Forget About QE3, The ‘Fiscal Cliff’ Will Drive Gold This Fall

[Some thoughts about what might drive the gold price during the second half of the year.]

Well, maybe the word “forget” is the wrong word to use here since, more so than at any other time in history, the direction of the gold price has been driven by expectations about whether the Federal Reserve will launch a new round of money printing or not, however, investors seem to have already forgotten that the Fed was largely out of the picture when the gold price rose to a record high late last summer.

It was fractious debt ceiling debate and downgrade of U.S. credit that sent the trade weighted dollar sharply lower along with domestic equity markets while the yellow metal was soaring toward the $2,000 mark as shown below and this sort of thing could happen again this year.

Once the U.S. government had “kicked the can down the road” one more time, markets settled down, the dollar rose along with equity markets as the gold price plunged, investors regaining confidence in the world’s reserve currency once again while eschewing what has served as a global currency for thousands of years.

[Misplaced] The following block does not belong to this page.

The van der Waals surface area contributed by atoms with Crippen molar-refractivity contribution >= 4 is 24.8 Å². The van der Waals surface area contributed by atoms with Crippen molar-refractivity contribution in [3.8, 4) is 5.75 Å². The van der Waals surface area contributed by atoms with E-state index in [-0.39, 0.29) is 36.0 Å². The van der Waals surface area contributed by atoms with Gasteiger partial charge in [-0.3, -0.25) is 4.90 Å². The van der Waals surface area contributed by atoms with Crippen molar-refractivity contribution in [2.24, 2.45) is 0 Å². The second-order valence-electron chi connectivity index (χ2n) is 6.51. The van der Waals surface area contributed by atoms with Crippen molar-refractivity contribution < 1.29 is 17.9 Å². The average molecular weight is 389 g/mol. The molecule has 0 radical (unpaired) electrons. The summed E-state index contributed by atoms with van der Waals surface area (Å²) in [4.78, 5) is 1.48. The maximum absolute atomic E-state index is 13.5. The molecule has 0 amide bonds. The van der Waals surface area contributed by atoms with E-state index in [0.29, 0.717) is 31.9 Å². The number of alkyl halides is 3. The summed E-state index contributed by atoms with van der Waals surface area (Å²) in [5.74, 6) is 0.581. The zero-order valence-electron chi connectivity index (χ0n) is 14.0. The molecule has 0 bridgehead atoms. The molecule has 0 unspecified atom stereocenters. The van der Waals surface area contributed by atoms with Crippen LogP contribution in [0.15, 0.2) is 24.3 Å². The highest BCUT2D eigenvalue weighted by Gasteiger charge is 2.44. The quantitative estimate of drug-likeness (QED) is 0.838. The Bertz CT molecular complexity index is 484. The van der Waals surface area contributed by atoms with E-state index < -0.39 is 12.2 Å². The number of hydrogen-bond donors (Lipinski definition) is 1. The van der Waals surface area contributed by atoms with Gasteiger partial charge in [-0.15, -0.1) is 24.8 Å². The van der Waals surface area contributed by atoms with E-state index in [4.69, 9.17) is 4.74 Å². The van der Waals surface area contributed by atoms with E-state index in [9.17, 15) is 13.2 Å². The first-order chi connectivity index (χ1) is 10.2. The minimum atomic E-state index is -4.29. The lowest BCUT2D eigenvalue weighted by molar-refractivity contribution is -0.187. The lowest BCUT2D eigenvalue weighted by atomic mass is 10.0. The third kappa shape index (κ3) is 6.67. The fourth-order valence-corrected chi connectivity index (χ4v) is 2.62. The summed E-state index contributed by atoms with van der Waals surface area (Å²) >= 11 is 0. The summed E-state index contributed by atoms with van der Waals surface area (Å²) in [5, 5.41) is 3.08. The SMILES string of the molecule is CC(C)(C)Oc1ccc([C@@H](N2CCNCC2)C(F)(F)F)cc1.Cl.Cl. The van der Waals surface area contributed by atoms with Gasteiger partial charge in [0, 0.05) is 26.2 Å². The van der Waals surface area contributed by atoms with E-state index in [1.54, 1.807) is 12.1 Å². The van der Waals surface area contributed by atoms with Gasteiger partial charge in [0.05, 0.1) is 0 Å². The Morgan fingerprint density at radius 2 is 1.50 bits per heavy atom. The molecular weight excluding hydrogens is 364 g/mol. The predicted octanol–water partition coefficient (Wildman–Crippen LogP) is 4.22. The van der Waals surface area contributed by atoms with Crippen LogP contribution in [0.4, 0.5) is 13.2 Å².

Is there any reason to think that, with the fiscal choices staring policy makers down later this year now even more extreme, elected officials will do any better this time around?

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2 Responses to Forget About QE3, The ‘Fiscal Cliff’ Will Drive Gold This Fall

  1. rich t July 13, 2012 at 2:41 PM #

    Interesting perspective. I think one other factor in helping gold rally big was the anticipation of more Fed balance sheet expansion, because everything was going to hell. Then gold tanked on the failure to ease further (when they did Twist instead). Any thoughts?

    • Tim July 13, 2012 at 4:12 PM #

      If that was the case, then stocks would have rallied as well (at least a little) rather than plunging as shown on the chart.

      The rise in the gold price last summer was a very different (and surprising) dynamic as I think gold demand was driven more by its “alternative currency” characteristic rather than any of the other ones (e.g., inflation hedge).

      I think the gold price tumbled more from the realization that the U.S. dollar was getting its act together (at least for the next 15 months until the can has to be kicked again).

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